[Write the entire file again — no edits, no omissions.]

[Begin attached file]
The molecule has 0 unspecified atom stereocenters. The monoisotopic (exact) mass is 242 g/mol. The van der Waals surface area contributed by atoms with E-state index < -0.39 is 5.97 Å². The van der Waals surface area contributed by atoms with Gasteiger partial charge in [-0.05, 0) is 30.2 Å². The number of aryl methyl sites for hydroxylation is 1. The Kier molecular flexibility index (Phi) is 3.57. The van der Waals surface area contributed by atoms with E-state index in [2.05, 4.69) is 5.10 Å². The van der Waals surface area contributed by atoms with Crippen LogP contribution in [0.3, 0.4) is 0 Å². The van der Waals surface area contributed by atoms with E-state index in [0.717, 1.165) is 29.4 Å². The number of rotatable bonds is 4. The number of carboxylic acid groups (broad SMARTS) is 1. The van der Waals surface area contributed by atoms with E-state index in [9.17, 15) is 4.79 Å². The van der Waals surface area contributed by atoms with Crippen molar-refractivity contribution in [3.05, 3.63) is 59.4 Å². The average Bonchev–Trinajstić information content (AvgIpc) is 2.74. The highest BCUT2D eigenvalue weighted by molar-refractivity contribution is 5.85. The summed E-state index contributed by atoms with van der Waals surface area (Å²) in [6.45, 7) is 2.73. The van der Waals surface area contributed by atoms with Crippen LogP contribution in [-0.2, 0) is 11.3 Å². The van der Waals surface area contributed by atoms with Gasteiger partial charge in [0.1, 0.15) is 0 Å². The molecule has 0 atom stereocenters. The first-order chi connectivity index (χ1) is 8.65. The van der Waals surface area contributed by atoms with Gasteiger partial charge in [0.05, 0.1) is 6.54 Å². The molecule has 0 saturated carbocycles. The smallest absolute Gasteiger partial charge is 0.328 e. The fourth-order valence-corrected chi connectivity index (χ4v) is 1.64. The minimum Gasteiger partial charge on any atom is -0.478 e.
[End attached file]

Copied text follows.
The molecule has 0 unspecified atom stereocenters. The monoisotopic (exact) mass is 242 g/mol. The van der Waals surface area contributed by atoms with E-state index < -0.39 is 5.97 Å². The van der Waals surface area contributed by atoms with Gasteiger partial charge in [-0.05, 0) is 30.2 Å². The number of aryl methyl sites for hydroxylation is 1. The Kier molecular flexibility index (Phi) is 3.57. The van der Waals surface area contributed by atoms with E-state index in [2.05, 4.69) is 5.10 Å². The van der Waals surface area contributed by atoms with Crippen LogP contribution in [0.3, 0.4) is 0 Å². The van der Waals surface area contributed by atoms with E-state index in [0.717, 1.165) is 29.4 Å². The number of rotatable bonds is 4. The number of carboxylic acid groups (broad SMARTS) is 1. The van der Waals surface area contributed by atoms with E-state index in [9.17, 15) is 4.79 Å². The van der Waals surface area contributed by atoms with Crippen molar-refractivity contribution in [3.05, 3.63) is 59.4 Å². The average Bonchev–Trinajstić information content (AvgIpc) is 2.74. The highest BCUT2D eigenvalue weighted by molar-refractivity contribution is 5.85. The summed E-state index contributed by atoms with van der Waals surface area (Å²) in [6.45, 7) is 2.73. The van der Waals surface area contributed by atoms with Crippen LogP contribution in [-0.2, 0) is 11.3 Å². The van der Waals surface area contributed by atoms with Gasteiger partial charge in [0.1, 0.15) is 0 Å². The molecule has 0 atom stereocenters. The first-order chi connectivity index (χ1) is 8.65. The van der Waals surface area contributed by atoms with Gasteiger partial charge in [0.05, 0.1) is 6.54 Å². The molecule has 0 saturated carbocycles. The smallest absolute Gasteiger partial charge is 0.328 e. The fourth-order valence-corrected chi connectivity index (χ4v) is 1.64. The minimum Gasteiger partial charge on any atom is -0.478 e.